It’s said that a picture is worth a thousand words. That could be because our sense of vision accounts for two thirds of the electrical activity in the brain (while our eyes are open), something to the tune of 2 billion of the 3 billion firings per second. [geek out here]

Seeing is also WAY faster then reading (Seriously. I can’t even believe you got this far) so where you land will often have many images, arranged in one of two ways: post-wide and vertically long OR screen-dominant where you have to click a button to see the next image. Each image also acts as a reward and promises more – that’s why you’ll often see counters like “1 / 25 photos” or “page 2 / 3”.

However, text or image doesn’t matter. The engineering behind the design is meant to be be easily consumable and to keep you moving. Moving further down the page. That’s why you’ll often see bigger text, smaller columns and article-wide images. It’s meant to make you feel like you’re accomplishing something (“I already read half the page!”) and using the science of quick wins, keep you riding the hijacked attention train.

Because further you move down the page – the more exposed you get to banners, sponsors and advertisements.

That is the fuel of the marketing mind-control engine. Want to see a perfectly executed example on BuzzFeed?

 

Dumbing down of a generation

So, why do we fall pray to this so easily, and what does it all mean?

Well, we’re often caught at a vulnerable part of our attention cycle. Likely after work, before bed or during a break when we have little left in our attention tank, so all we want is some quick entertainment. To feel like we’ve “read” something. To feel like we didn’t miss out. To have something to add to the conversation the next morning.

We know what’s on the other end will probably be of little practical value. But maybe it’s the break that our brain needs from a 24/7 news and content cycle on top of work and life responsibilities.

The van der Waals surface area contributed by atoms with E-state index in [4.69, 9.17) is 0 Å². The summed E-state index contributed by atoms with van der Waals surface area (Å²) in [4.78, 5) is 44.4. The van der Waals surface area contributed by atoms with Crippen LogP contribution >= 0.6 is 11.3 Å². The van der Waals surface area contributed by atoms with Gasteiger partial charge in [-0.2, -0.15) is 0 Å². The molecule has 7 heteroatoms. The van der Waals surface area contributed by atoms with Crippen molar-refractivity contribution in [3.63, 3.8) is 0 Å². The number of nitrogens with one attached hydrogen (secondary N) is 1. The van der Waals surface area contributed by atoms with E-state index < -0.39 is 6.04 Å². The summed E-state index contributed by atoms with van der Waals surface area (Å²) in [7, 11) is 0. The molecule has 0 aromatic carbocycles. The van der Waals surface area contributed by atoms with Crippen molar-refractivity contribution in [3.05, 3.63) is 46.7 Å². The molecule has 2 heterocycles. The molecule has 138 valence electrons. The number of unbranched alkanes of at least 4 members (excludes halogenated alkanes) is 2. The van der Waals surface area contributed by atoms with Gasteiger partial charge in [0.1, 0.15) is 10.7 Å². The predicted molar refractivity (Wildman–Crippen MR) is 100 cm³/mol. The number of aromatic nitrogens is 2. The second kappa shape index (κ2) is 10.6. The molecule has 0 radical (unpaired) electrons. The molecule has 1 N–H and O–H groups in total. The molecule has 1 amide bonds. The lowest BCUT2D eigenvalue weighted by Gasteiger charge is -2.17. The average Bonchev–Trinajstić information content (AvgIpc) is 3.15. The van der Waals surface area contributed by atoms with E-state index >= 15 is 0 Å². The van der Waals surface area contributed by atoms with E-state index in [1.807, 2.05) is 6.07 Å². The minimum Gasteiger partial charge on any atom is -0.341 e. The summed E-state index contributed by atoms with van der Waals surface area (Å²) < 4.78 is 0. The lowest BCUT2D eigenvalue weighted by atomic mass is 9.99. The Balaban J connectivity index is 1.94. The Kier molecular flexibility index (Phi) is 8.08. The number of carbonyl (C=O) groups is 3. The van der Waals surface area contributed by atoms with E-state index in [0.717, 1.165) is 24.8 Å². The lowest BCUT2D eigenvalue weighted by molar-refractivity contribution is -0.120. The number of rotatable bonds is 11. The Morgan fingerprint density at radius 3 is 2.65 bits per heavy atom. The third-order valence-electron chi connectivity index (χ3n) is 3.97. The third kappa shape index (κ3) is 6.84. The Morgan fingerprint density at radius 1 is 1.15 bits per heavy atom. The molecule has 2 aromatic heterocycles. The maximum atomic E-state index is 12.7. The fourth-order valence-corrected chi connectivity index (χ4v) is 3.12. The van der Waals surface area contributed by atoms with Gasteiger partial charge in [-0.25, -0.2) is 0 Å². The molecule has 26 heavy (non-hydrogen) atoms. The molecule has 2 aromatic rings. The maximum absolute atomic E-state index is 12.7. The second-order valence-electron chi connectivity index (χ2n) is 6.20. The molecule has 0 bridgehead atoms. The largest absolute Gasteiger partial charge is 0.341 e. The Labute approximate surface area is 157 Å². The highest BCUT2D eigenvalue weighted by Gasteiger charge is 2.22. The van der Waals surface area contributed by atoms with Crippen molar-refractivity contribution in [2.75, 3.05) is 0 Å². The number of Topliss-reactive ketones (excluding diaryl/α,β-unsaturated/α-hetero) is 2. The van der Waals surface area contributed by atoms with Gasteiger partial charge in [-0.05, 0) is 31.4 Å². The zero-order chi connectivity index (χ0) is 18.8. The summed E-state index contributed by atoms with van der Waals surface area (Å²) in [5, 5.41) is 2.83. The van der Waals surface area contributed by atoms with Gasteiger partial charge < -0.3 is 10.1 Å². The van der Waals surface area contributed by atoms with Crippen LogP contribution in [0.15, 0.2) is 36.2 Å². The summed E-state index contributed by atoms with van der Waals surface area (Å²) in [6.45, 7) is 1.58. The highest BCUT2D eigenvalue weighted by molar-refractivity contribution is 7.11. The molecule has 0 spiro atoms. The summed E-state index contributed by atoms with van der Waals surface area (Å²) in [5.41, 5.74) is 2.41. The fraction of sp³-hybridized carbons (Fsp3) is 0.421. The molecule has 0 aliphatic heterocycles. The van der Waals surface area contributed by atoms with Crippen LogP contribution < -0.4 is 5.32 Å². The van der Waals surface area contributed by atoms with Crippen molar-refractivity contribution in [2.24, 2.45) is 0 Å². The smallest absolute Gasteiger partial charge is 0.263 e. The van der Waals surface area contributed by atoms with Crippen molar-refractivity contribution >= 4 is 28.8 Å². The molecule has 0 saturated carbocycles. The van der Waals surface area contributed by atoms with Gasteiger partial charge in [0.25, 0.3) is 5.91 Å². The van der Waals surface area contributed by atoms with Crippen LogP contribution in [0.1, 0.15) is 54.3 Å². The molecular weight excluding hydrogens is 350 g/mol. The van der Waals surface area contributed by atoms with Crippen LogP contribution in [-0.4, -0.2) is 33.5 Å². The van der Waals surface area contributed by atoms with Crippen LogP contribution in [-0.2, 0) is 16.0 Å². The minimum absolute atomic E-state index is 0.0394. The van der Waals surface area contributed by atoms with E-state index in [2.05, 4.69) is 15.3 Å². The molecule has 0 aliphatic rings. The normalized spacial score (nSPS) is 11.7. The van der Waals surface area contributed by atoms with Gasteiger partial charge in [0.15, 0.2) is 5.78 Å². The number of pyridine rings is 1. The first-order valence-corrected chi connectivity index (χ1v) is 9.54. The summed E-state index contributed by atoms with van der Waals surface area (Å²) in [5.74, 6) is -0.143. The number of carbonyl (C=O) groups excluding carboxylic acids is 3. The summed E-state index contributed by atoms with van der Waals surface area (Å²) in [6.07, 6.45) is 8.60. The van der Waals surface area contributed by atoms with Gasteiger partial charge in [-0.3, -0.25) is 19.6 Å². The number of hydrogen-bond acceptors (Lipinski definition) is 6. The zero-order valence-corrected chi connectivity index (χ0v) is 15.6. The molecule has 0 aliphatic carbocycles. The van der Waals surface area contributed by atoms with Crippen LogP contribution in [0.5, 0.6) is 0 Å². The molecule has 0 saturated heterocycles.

But… I invite you think just a bit further down this road.

If we are paying for shitty content with our attention – we have less to give to things that require deeper thinking, reasoning and concentration. We have less to give to creation of meaningful work.

This creates a vicious cycle of more attention-hijacking techniques, higher volume of meaningless content and marginalization of good journalism and writing.

– But there is something you can do. –

Vote with your attention. Vote with your clicks. Now that you know the science behind these headlines, be judicious what you do with your attention. You only get so much of it a day.

While researching for this article, I came across a website that makes this whole issue crystal clear. I give you Headlines Against Humanity – developed by CentUp, a platform that pairs content with social causes, where both the content producer and a charity of your choice get a few cents of your money (however much you choose to donate). Kind of like TOMS shoes, but for content.

I will be interviewing Len Kendall, founder of CentUp for an upcoming 26k podcast (iTunes | Stitcher) so tune in for that :)

In the meantime, I’m curious. What do you think about the purveyors of such headlines such as ViralNova, Upworthy and their clones?

1 thought on “The Science And Psychology Behind Viral Articles In Your Social Feeds

  1. This is a great post, Ernest. Our media landscape is absolutely shaped by our clicks and how we choose to pay attention. Smart marketers know the weaknesses in our brains and they exploit them. Being educated about this actually happening is step 1. Step two? Well, you said it best: “Vote with your attention. Vote with your clicks.”